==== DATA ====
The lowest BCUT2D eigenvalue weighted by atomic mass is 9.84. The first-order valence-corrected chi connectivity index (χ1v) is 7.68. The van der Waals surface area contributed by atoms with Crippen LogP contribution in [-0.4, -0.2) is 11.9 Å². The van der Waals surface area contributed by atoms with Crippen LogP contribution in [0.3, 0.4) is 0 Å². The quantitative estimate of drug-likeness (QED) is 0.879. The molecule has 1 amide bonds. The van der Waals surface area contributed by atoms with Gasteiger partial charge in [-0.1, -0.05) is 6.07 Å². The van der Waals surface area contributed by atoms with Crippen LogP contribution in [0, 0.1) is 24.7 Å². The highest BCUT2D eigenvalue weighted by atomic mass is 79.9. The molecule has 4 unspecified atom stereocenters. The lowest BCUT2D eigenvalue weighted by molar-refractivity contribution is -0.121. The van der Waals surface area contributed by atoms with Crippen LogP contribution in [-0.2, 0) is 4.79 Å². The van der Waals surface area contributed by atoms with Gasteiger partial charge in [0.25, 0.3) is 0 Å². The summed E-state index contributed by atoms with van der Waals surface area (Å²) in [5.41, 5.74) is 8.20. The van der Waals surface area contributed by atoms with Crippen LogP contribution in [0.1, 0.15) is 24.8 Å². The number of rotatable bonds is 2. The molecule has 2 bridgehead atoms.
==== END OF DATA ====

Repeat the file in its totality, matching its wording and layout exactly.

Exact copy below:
The lowest BCUT2D eigenvalue weighted by atomic mass is 9.84. The first-order valence-corrected chi connectivity index (χ1v) is 7.68. The van der Waals surface area contributed by atoms with Crippen LogP contribution in [-0.4, -0.2) is 11.9 Å². The van der Waals surface area contributed by atoms with Crippen LogP contribution in [0.3, 0.4) is 0 Å². The quantitative estimate of drug-likeness (QED) is 0.879. The molecule has 1 amide bonds. The van der Waals surface area contributed by atoms with Gasteiger partial charge in [-0.1, -0.05) is 6.07 Å². The van der Waals surface area contributed by atoms with Crippen LogP contribution in [0, 0.1) is 24.7 Å². The highest BCUT2D eigenvalue weighted by atomic mass is 79.9. The molecule has 4 unspecified atom stereocenters. The lowest BCUT2D eigenvalue weighted by molar-refractivity contribution is -0.121. The van der Waals surface area contributed by atoms with Crippen LogP contribution in [-0.2, 0) is 4.79 Å². The van der Waals surface area contributed by atoms with Gasteiger partial charge in [0.25, 0.3) is 0 Å². The summed E-state index contributed by atoms with van der Waals surface area (Å²) in [5.41, 5.74) is 8.20. The van der Waals surface area contributed by atoms with Crippen LogP contribution in [0.1, 0.15) is 24.8 Å². The number of rotatable bonds is 2. The molecule has 2 bridgehead atoms.